Can you sell photos taken by you of famous products?

Started Nov 17, 2012 | Discussions thread
Doug Pardee
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Re: Can you sell photos taken by you of famous products?
In reply to Joe Villason, Nov 18, 2012

Joe Villason wrote:

I searched the web but I did not find anything conclusive.

That's because there ​is ​no conclusive answer.

If I take a photo of a Ferrari, can I sell the picture without getting a permit from Ferrari?

First off, there is no single answer that will apply everywhere. Different countries have different laws. In France, for example, Droit à l'image laws are relatively restrictive.

In the US, the answer is "unknown." In taking a photograph of someone else's creation or design, you are (possibly) making what's called a "derivative work." The US courts have never definitively decided on whether it is or isn't a derivative work.

If it's not, you're fine. Most photos that incidentally include a creative work probably fall into the "not derivative" category. Still, in the US, anyone can sue anybody (except the government) for anything, and copyright infringement is ultimately decided by Federal Courts, not by forum postings.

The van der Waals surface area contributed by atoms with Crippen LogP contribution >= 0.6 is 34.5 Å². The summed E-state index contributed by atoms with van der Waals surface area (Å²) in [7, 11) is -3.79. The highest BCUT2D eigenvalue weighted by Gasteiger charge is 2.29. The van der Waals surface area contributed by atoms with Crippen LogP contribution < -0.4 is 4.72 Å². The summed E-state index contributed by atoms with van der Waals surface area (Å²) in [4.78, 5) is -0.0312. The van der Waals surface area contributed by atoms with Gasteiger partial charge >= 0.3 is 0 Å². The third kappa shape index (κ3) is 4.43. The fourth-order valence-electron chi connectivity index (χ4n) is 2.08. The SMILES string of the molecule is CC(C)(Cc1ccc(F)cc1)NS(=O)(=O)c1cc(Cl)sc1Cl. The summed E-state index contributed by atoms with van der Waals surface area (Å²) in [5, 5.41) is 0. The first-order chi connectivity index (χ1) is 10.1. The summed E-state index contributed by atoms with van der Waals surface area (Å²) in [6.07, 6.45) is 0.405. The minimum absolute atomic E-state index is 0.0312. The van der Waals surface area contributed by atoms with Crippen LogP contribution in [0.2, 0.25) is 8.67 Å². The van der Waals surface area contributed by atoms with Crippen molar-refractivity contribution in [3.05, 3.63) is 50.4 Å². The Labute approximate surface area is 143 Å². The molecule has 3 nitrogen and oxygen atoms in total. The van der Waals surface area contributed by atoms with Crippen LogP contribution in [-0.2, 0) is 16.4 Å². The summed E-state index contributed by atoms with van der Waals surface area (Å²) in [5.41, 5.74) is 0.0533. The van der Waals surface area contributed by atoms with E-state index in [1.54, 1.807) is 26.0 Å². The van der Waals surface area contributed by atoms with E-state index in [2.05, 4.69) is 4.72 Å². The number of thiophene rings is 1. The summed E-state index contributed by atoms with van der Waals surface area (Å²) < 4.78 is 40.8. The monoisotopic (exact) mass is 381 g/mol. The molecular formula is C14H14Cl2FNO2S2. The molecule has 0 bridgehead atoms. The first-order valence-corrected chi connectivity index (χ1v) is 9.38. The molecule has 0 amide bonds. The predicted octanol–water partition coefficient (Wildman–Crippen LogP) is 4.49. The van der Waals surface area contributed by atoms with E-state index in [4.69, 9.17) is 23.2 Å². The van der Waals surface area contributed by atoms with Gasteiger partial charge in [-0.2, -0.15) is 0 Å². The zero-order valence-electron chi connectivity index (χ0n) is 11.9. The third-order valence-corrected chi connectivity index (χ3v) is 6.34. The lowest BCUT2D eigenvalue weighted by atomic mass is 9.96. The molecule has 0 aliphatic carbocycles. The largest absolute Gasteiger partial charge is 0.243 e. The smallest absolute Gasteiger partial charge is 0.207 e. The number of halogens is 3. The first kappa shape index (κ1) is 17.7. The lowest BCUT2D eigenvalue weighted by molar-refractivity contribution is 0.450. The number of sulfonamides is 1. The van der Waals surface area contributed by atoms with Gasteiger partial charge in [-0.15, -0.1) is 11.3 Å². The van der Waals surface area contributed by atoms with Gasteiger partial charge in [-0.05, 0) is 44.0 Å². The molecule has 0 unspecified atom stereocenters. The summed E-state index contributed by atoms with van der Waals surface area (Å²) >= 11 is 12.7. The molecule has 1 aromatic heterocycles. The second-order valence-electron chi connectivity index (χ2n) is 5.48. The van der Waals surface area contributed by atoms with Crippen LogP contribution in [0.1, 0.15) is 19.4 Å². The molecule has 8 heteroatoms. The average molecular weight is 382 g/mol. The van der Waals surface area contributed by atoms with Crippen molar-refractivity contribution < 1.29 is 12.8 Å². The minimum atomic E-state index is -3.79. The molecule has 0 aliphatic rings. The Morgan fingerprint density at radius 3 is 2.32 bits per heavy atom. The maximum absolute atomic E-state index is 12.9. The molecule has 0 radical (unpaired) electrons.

If your photo​is ​a derivative work, there's still no answer. Probably the most on-point case is Schrock v. Learning Curve. Learning Curve commissioned photographer Daniel Schrock to make photos of some of their toys for use in advertising for two years. Learning Curve continued to use those photos after the two years. Schrock sued for copyright infringement, and Learning Curve retorted that Schrock had no copyright in the photos because they were of LC's toys.

The Federal District Court (Northern Illinois) held that the photos were derivative works and that Schrock had no copyright in them. The 7th Circuit Court of Appeals reversed that decision, holding that "Schrock's artistic and technical choices combine to create a two-dimensional image that is subtly but nonetheless sufficiently his own."

The 7th Circuit didn't, however, rule on whether or not photos were derivative works in the first place. About the closest they came was to note, "Federal courts have historically applied a generous standard of originality in evaluating photographic works for copyright protection."

I would add that just because you have copyright in a photo doesn't mean that you have the right to use that photo however you see fit. Model releases and property releases still apply for commercial usage, at least. Copyright just means you can keep someone ​else ​from using it.

If you're selling your photos, I strongly recommend that you pay a few dollars to get competent legal advice. The blatherings of random Internet denizens like me are totally useless in court.

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